The flag register from each slice is coupled on a dedicated flag bus line 24 to corresponding registers (not shown in FIG. 3) within CPU 11. This allows the CPU to continuously or intermittently monitor the status of the flags so as to determine whether to initiate a next sequential function or operation. In one embodiment, the flag registers are monitored by the CPU using an algorithm loop. Since the registers being monitored are within the CPU block 11, the flag signals need not be transmitted over the system bus 22 thereby reducing transmission time of the flag signals. As a result, in one embodiment, flag signal status can be monitored by the CPU block 11 once per cycle.
The following is one embodiment of an algorithm loop for checking the state of the computation flag bit, bit 0, in the flag register shown in FIG. 3:
LP: LR r28, [aux-flags-0 reg]
;load content of [aux_flags_0_reg]
AND.F 0, r28, 1
;set Z condition code if bit 0 of
; branch back to LP Z=0
SR 2, [aux_flags_0_reg]
; clear bit 0 in aux_flags_0_reg
According to the above algorithm, initially, the flag register (aux_flags_0_reg) is loaded into a register (r28) within the CPU. Next, bit 0 of the aux_flags_0_reg register which was loaded into r28 is ANDed with “0” and if the resultant is “0” then no flag is set and a zero branch condition occurs (i.e., BZ) and branches back to the beginning of the loop (i.e., LP). Otherwise, if the resultant is equal to “1” (status flag set to “1” indicating completion of the computation) then the Z condition code is set after which, bit 0 is reset back to “0” and the looping continues.
FIG. 4 is a flow chart showing one embodiment of the steps for utilizing flag registers for monitoring events in a processing system. Initially, each functional unit is designed to include a flag register for storing status information indicating the completion/non-completion of the functional unit's function or functions. The flag registers are coupled to the CPU on a dedicated signal line. Each functional unit updates its flag register upon completion of its associated function. The CPU monitors the status of the flag registers to determine when certain operations or functions have been completed. If the CPU detects that a flag register has been set indicating completion of a function event, the register is reset and the CPU initiates a next function dependent on the completion of the previous function. If the CPU does not detect that the flag is reset, it continues to monitor the flag register. Consequently, the flag registers allow the CPU to sequentially coordinate functions and operations within the system without tying up CPU computing cycles and the system bus by servicing interrupt signals.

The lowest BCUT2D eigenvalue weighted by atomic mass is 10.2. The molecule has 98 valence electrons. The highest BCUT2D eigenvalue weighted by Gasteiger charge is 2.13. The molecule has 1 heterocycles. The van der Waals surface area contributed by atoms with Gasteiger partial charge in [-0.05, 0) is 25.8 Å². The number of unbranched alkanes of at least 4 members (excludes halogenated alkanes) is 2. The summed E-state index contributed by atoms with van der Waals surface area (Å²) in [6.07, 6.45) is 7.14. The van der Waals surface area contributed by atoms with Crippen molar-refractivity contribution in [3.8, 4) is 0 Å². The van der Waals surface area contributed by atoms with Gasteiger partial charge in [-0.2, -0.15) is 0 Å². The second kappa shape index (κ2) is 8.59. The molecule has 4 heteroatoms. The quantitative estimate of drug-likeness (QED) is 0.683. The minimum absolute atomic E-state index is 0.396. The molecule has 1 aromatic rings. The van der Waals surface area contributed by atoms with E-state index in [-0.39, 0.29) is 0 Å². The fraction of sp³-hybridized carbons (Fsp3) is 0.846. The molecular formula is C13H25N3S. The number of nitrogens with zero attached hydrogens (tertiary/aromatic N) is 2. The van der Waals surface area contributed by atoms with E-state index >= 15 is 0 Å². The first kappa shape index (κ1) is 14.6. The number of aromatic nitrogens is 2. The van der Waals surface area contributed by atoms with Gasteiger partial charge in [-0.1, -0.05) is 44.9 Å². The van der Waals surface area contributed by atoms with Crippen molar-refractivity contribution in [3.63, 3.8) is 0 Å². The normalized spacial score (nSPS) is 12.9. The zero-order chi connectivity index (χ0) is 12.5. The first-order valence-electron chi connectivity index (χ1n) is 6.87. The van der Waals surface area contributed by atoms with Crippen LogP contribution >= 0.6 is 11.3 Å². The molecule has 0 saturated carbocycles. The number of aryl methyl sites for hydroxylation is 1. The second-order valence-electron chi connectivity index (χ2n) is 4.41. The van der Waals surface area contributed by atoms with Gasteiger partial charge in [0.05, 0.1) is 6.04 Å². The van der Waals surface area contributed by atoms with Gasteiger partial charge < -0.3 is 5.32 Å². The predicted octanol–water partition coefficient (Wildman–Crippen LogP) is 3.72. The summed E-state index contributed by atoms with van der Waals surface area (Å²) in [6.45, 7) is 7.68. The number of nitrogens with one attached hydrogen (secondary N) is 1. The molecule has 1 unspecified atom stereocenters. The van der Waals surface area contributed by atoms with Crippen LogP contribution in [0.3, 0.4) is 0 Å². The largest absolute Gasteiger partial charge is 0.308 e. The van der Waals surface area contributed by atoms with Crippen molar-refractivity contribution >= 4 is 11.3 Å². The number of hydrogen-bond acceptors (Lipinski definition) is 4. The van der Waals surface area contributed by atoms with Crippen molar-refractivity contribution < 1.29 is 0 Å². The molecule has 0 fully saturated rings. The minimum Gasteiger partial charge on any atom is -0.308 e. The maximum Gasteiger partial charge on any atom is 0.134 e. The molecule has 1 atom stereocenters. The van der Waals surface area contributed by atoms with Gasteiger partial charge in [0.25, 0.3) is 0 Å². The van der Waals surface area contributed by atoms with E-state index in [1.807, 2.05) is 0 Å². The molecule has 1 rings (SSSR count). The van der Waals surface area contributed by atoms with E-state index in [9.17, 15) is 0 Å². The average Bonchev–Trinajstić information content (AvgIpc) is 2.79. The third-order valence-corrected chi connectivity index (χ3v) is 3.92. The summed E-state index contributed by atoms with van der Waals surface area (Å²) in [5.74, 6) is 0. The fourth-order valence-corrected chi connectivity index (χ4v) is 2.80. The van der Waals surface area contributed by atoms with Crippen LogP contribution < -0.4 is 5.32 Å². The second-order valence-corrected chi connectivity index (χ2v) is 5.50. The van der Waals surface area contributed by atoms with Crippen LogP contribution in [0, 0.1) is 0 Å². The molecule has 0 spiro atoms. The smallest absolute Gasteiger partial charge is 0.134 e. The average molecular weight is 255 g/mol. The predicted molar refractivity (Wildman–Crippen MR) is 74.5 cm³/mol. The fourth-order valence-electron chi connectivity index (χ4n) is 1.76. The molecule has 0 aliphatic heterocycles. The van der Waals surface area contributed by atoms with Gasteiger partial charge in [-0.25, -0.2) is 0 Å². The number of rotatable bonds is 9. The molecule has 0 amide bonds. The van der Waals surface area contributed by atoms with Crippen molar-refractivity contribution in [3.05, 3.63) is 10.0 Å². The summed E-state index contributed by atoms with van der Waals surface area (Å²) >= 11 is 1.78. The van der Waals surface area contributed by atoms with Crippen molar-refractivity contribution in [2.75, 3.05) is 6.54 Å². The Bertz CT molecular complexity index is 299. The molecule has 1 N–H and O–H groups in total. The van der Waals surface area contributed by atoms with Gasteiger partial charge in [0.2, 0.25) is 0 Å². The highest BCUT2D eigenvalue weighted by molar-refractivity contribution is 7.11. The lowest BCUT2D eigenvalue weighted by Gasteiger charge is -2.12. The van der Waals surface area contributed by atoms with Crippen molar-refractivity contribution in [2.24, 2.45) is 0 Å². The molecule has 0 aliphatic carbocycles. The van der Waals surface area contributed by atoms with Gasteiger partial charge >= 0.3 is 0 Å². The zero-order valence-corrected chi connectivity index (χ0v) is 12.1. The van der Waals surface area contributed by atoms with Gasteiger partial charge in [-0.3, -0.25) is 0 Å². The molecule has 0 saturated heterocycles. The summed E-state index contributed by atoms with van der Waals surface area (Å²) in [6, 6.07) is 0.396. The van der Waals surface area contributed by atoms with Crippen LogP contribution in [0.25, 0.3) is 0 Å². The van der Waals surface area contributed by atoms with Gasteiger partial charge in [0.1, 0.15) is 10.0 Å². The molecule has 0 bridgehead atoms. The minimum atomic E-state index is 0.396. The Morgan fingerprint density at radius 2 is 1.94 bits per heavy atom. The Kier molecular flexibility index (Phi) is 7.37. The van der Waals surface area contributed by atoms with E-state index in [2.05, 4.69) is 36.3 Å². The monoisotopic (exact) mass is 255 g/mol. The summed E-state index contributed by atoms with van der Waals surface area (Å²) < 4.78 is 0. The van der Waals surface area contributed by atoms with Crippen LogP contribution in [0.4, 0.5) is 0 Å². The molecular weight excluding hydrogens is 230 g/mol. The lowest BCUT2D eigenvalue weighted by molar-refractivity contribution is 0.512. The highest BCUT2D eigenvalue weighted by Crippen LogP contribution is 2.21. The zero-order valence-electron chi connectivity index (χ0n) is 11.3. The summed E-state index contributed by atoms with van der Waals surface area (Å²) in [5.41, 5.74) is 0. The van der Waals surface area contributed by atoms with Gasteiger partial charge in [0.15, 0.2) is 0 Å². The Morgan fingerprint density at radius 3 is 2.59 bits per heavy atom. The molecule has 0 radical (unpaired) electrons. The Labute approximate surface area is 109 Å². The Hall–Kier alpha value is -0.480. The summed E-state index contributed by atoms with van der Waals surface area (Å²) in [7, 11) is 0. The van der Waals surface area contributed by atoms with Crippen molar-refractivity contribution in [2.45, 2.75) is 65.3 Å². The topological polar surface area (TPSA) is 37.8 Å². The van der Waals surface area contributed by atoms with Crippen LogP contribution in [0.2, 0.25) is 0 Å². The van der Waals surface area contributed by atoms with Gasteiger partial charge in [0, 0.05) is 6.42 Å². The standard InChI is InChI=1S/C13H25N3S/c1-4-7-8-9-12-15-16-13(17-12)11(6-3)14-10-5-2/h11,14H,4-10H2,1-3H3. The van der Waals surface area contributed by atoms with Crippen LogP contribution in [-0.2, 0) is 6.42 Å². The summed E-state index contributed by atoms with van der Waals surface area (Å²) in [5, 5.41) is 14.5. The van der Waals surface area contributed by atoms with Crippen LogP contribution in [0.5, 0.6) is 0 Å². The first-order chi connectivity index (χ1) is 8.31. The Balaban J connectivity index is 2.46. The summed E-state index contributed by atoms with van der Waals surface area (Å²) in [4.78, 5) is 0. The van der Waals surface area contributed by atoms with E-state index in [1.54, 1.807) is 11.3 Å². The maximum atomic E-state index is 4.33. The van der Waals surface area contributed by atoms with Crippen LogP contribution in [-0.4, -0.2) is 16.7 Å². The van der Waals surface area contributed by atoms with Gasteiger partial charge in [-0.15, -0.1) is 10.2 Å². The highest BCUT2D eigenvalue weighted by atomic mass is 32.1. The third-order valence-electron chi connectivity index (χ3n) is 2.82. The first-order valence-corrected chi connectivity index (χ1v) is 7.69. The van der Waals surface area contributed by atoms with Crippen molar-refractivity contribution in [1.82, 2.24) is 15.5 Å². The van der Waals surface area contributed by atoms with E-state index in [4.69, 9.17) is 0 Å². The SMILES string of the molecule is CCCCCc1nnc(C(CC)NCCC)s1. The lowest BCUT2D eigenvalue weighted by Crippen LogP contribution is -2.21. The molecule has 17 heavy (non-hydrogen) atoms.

In one embodiment, certain status flags are monitored contingent on what functions are currently in progress within the system. For instance, if the data processing unit portion 18 is performing a computation operation, the CPU continually monitors the flag bit corresponding to the computation operation (i.e., bit 0, FIG. 3). Once the operation is complete, the CPU stops monitoring the bit 0 flag bit and starts monitoring the flag bit that corresponds to the next operation or function that the CPU initiates. In addition, the CPU may monitor all, a portion of, or none of the flag bits, depending on the current operating state of the processing system.
In the preceding description, numerous specific details are set forth, such as specific functional elements or processing system structure in order to provide a thorough understanding of the present invention. It will be apparent, however, to one skilled in the art that these specific details need not be employed to practice the present invention. In other instances, well known processing system operation and theory have not been described in order to avoid unnecessarily obscuring the present invention.
Moreover, although the components of the present invention have been described in conjunction with certain embodiments, it is appreciated that the invention can be implemented in a variety of other ways. Consequently, it is to be understood that the particular embodiments shown and described by way of illustration is in no way intended to be considered limiting. Reference to the details of these embodiments is not intended to limit the scope of the claims which themselves recite only those features regarded as essential to the invention.
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|Classification aux États-Unis||710/15, 710/25, 712/219, 718/102, 714/E11.2|
|Classification internationale||G06F11/34, G06F11/36|
|Classification coopérative||G06F11/3466, G06F11/348, G06F11/3648, G06F11/3636, G06F2201/86|
|3 août 1999||AS||Assignment|
Owner name: CHAMELEON SYSTEMS, INC., CALIFORNIA
Free format text: ASSIGNMENT OF ASSIGNORS INTEREST;ASSIGNOR:DAKHIL, DANI Y.;REEL/FRAME:010149/0221
Effective date: 19990802
|4 avr. 2000||AS||Assignment|
|25 juin 2003||AS||Assignment|
|7 oct. 2005||FPAY||Fee payment|
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|16 nov. 2009||REMI||Maintenance fee reminder mailed|
|9 avr. 2010||REIN||Reinstatement after maintenance fee payment confirmed|
|1 juin 2010||FP||Expired due to failure to pay maintenance fee|
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|18 oct. 2010||SULP||Surcharge for late payment|
|18 oct. 2010||FPAY||Fee payment|
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|18 oct. 2010||PRDP||Patent reinstated due to the acceptance of a late maintenance fee|
Effective date: 20101018
|18 sept. 2013||FPAY||Fee payment|
Year of fee payment: 12